Goodbye Buck Owens

In the first ever EGC guest blogging slot, I’m presenting a short item written by Nate “Siderunner” Van Allen. A few days ago he sent to the Siderunners mailing list this farewell piece to Buck Owens. I asked if I could republish it here. He agreed, gave it a little edit and here it is. Many thanks to Nate. If you’ve ever listened to his band, you can hear in their music the fact that they’ve spun Buckaroos discs so often that they hear them even when they are turned off.


I wanted to note to all of you music fans the passing of a legend this week: Buck Owens. In the sixties Buck was the king of the country world recording a shitload of number one hits including “Act Naturally”, later covered by the Beatles. Buck Owens and the Buckaroos were the first country band ever to play Carnegie Hall and that recording remains one of my favorite live recording of all time for its grace, humor and staggering musicianship. In a time where bands try to sound worse and worse the sheer effortlessness of the music on that record stands in stark contrast, a testament to their immense talent, particularly guitar player Don Rich. Originally a fiddle player when he met Buck, Don switched to guitar for the band and ended up revolutionizing country guitar not to mention rock and roll guitar to this day, even if modern players don’t know it.

If it wasn’t enough to be so talented on guitar, Rich also had a voice that ranged from a deep baritone, heard on such songs as “Streets of Laredo”, to the high harmonies that accompanied Buck, that were unbelievably tight in their phrasing and pitch and also made smart use of intervals to produce a heightened emotional effect. There are similar harmonic intervals to what people use in modern recordings but are not skilled enough to pull off and need to use expensive harmonizing machines to do it. All of this came together to form what they call Bakersfield Country sound heard all over real county music today, most notably with Dwight Yoakam and BR-549 among others, not fuckwads such as Toby Keith and the like.

Don and Buck were so close as musicians and partners that when Don Rich was killed in a motorcycle accident Buck Owens quit music. He did this at a time not when he was in decline but on top. He simply quit. Owens later resurfaced on Hee-Haw but to me it was like watching this once great man being reduced to a comedy act. You’ll find his good sense of humor in his Carnegie Hall concert, which some of you might see as a little hokey and pandering, but that’s how they did it back then. It’s important to hear it the times intended.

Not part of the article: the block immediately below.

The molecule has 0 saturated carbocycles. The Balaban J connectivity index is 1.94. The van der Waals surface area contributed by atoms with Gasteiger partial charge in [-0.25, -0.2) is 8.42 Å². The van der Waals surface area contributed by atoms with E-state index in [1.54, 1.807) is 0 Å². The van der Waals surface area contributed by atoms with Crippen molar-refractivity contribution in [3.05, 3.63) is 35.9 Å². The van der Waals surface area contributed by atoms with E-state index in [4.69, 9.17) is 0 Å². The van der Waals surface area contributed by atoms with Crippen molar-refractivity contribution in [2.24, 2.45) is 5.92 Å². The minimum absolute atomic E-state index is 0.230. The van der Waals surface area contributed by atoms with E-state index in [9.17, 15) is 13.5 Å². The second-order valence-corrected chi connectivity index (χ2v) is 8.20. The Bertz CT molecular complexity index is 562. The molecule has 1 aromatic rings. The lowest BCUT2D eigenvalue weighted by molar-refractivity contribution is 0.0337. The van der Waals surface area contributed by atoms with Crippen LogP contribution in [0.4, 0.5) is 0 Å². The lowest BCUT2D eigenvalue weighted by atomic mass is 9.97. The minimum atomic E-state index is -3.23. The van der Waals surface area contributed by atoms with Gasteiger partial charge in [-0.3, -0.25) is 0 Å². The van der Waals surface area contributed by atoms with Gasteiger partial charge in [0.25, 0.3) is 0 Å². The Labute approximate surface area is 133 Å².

I always think it’s important when looking at music to see who is going to be relevant in 20-30-40 years. Buck is and will always be, not just in country but also in music you hear everyday.

Published by


Dave Slusher is a blogger, podcaster, computer programmer, author, science fiction fan and father. Member of the Podcast Hall of Fame class of 2022.

9 thoughts on “Goodbye Buck Owens”

  1. Ken Nelson says:

    I love it when the roots of the genre are recognized, especially by a band I really dig. RIP, Buck.


  2. Chris C. says:

    WREK’s Longboards and Longhorns radio show frequently plays Buck Owens in the mix — like every week. It’s great show, check it out. The above link is to the 128 kbps mp3 stream of the most recent show. Dave also has an RSS feed of it set up (search this blog) so you can podcast it if you like.

  3. Chris C. says:

    … and unfortunately this week’s show was preempted by baseball season. Check it out next week, or subscribe to the podcast that Dave set up …

  4. I can relate to Buck Owens’ loss of his friend, Don Rich, his famous guitarist.
    At age 80, last July 16, I lost my piano accompanist for 46 years, my son, Mike Morley. He accompanied my country fiddle playing and, I haven’t played my violin since.
    I hope some day I will play again.
    Thanks for this opportunity to write of my
    Franklin L. Morley

  5. Dr BLT says:

    These are from the CD, Confessions of a Buckaholic:

    Four Quarters Gets me 2 Buck Songs
    Dr BLT
    words and music by Dr BLT (c)2007

    I’ll never forget:

    The Last Time I Saw Buck Owens
    Dr BLT
    words and music by Dr BLT (c)2007

  6. Don Rich was and will always be the best of the best guitar players at that or any other time. I have a student in SpEd who I am trying to get photos and Don’s cds for. Any help would be appreciated. I would even settle for lps. Thanks Clara Fay Garrett.

  7. Dr BLT says:

    It’s the worldwide release of Dr BLT’s Beatles ‘n’ Buck Love Medley.

    Beatles ‘n’ Buck Love Medley
    Dr BLT cover of Beatles and Buck Owens

  8. Dr BLT says:

    Just in time for St. Patrick’s Day, LUCKY BUCK, Bakersfield-sound-grounded artist, Dr BLT (that’s me, an artist normally humble, except for the day he was compared by Buck Owens himself to Johnny Cash), has written and recorded a brand new song about Buck.

    LUCKY BUCK, written in response to somebody on the internet that called the late Buck Owens a clown and attributed all of his success to luck, was released just before the strike of midnight on March 2, 2010 and has leaped to #2 among Dr. BLT’s most heavily downloaded songs, stopping short of taking over SKY, WE SALUTE YOU, another Dr BLT song that has posted nearly 200,000 downloads since it’s release.

    Sample LUCKY BUCK here:

    DR BLT
    words and music by Dr BLT copyright 2010

  9. Buck and Don were, and remain, multi-talented and innovative artists (a term I don’t use lightly) who, through a string of hits, elevated the status of country music throughout the world. Their perfect harmonies, Telecaster and Twin Reverb twang, coupled with infectious melodies and rhythms, helped put the Bakersfield Sound squarely on the map. Thanks Buck and Don, I know you’re “Together Again” in that Big Honky Tonk in the Sky.

Comments are closed.